Taut, hard, solid, versus slack, soft, amorphous—language.
On the one side is Strunk & White’s Omit needless words which omits needless words in itself (and therefore is a an autological phrase). On the other side would be a paraphrase of the same idea: When you can, cut words that do not contribute to your meaning.
Each density of style—to coin a name for this taut-slack property—may be obviously assessed on the page, but like a lot of stylistic properties it is hard to define objectively.
For me, density is the rate of surprise, word for word and idea for idea. The more easily I can predict what comes next, the looser the text. The more surprised I am by what comes next, the denser the text.
A dense style needn’t be terse or cryptic. E. B. White of the Omit needless words follows his own dictum assiduously, but does not shy away from sentences fifty words long. This is the beginning of Death of a Pig (found in Essays). Note that polysyndeton, the proliferation of and in the quote, may appear deceptively “loose”, but actually introduces a new idea four out of five times (those are in bold).
I spent several days and night in mid-September with an ailing pig and I feel driven to account for this stretch of time, more particularly since the pig died at last, and I lived, and things might easily have gone the other way round and none left to do the accounting.
On the other hand, a dense style can be terse, cryptic, and punctuation heavy. Here’s Roland Barthes speaking about The Pleasure of the Text. (Translated from the French by Richard Miller.)
The text you write must prove to me that it desires me. This proof exists: it is writing. Writing is: the science of the various blisses of language, its Kama Sutra (this science has but one treatise: writing itself).
Density isn’t just a property of non-fiction.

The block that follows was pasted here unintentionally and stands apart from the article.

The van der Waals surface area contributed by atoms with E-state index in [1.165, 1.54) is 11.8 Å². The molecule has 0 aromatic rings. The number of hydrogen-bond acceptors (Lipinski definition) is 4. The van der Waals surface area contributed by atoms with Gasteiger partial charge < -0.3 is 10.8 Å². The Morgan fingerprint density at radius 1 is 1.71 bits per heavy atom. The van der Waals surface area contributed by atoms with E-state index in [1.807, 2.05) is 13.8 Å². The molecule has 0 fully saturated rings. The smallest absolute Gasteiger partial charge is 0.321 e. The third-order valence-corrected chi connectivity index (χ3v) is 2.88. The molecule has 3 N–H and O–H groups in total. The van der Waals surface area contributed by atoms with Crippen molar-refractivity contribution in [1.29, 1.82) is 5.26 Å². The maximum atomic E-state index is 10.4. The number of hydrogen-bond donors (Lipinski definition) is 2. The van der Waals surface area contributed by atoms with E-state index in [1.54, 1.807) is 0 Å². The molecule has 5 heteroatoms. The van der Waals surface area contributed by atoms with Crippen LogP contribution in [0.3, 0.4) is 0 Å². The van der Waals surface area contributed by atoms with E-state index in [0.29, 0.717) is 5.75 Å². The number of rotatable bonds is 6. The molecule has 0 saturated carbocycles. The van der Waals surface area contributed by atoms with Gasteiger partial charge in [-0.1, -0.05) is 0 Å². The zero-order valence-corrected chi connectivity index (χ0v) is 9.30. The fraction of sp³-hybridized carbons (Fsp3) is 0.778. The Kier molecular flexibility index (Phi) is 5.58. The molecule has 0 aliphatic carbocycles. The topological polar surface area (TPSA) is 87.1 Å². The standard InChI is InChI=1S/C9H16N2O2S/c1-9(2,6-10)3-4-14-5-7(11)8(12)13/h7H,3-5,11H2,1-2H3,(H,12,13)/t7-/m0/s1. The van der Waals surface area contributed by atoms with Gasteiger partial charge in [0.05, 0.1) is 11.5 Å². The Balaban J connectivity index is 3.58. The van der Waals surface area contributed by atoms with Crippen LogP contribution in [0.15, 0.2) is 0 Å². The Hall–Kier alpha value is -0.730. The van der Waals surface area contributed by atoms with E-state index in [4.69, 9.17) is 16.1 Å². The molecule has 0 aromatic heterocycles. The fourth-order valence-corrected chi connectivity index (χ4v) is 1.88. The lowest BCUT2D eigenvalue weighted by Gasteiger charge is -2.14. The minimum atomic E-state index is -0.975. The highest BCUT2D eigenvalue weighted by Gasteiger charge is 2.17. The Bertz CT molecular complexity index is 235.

A randomly opened page of any (literary fiction) book by John Banville displays a dense descriptive style (p.33 of Birchwood).
The sun shone calmly on the garden, except in the corner by the swing where daffodils blazed like trumpetblasts. Josie was polishing an upstairs window, and the glass, awash with sky, shivered and billowed under the sweep of her cloth.
While a randomly opened page of Bruno Schulz’s Street of Crocodiles displays a loose descriptive style (p.19).
The chimney sweeps could not get rid of the crows which in the evening covered the branches of the trees around the church with living black leaves, then took off, fluttering, and came back, each clinging to its own place on its own branch, only to fly away at dawn in large flocks, like gusts of soot, flashes of dirt, undulating and fantastic, blackening with their insistent cawing and musty yellow streaks of light.
Neither is better or worse, they are simply different (in fact, I find both to be lovely).
Density isn’t just a property of literary fiction. Take a few polar opposites within fiction in general.
First, on the loose side there’s pulp fiction’s royalty, Watchmen by Dave Gibbons and Alan Moore. In particular, here’s a line from Hollis Mason’s Under the Hood (the story within the story). Note how, in contrast to the E. B. White quote, the polysyndeton uses and four out of five times not to state a new idea but to list another item similar to its predecessor (marked in bold).